The HOLMES experiment: status and perspective
April 24, 2019
One of the most crucial challenges in today particle physics and cosmology is the determination
of the neutrino absolute mass scale. Currently, the only model independent method to set a limit
neutrino mass is the study of the nuclear beta spectrum end-point. Performing a calorimetric
measurement of the end point of the Electron Capture decay spectrum of 163 Ho, the HOLMES
experiment aims at pushing down the sensitivity on the smallest neutrino mass at the order of
∼ eV. In its final configuration HOLMES will deploy an array of 1000 microcalorimeters based
on Transition Edge Sensors with gold absorbers in which the 163 Ho will be ion implanted with a
target activity of 300 Hz/det. In order to achieve a statistical sensitivity on the neutrino mass in
the eV range, there are stringent requirements on the detector performances: fast time resolution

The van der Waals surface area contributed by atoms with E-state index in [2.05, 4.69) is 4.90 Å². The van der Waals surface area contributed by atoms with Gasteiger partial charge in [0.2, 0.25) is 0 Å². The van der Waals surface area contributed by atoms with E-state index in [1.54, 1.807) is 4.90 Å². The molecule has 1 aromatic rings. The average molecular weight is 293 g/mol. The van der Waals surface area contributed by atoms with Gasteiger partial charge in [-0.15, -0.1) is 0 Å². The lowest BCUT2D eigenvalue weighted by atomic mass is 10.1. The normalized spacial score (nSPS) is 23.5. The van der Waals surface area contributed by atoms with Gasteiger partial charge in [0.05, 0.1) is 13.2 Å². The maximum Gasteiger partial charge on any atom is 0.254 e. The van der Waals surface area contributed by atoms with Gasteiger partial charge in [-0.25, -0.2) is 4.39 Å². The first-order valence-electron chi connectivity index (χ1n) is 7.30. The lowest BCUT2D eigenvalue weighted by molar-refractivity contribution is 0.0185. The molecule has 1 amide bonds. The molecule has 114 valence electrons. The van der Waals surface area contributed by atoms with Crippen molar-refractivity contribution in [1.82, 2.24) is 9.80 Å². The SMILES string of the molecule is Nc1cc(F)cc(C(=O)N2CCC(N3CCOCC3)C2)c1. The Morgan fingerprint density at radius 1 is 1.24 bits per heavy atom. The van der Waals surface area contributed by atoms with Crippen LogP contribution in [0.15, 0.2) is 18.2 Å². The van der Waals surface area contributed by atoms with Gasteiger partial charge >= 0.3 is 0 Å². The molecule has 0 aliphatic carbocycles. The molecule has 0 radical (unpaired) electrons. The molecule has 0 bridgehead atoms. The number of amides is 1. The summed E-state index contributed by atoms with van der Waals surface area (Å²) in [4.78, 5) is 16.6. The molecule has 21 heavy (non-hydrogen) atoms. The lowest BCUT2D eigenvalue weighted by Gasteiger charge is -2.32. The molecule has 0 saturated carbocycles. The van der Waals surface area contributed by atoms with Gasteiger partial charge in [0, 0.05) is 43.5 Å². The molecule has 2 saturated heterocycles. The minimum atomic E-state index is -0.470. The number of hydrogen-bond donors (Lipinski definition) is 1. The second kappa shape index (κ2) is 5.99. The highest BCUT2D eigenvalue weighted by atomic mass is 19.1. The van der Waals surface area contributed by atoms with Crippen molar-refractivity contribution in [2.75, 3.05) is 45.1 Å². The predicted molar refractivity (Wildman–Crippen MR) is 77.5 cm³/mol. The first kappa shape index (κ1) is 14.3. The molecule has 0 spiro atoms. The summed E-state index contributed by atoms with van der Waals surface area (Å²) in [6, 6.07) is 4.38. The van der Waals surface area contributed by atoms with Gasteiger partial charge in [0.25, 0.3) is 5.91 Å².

(∼ 1 μs) to solve pile-up events and an energy resolution of few eV at the Q-value (2.8 keV).
Furthermore, the detectors must be multiplexable. The best technique to easily readout such a
number of detector with a common readout line is the microwave frequency domain readout.
We outline the HOLMES project with its physics reach and technical challenges together with
its status and perspectives. In detail, we report the status of HOLMES activities concerning the
163 Ho isotope production, the TES and multiplexed array read-out and the isotope embedding
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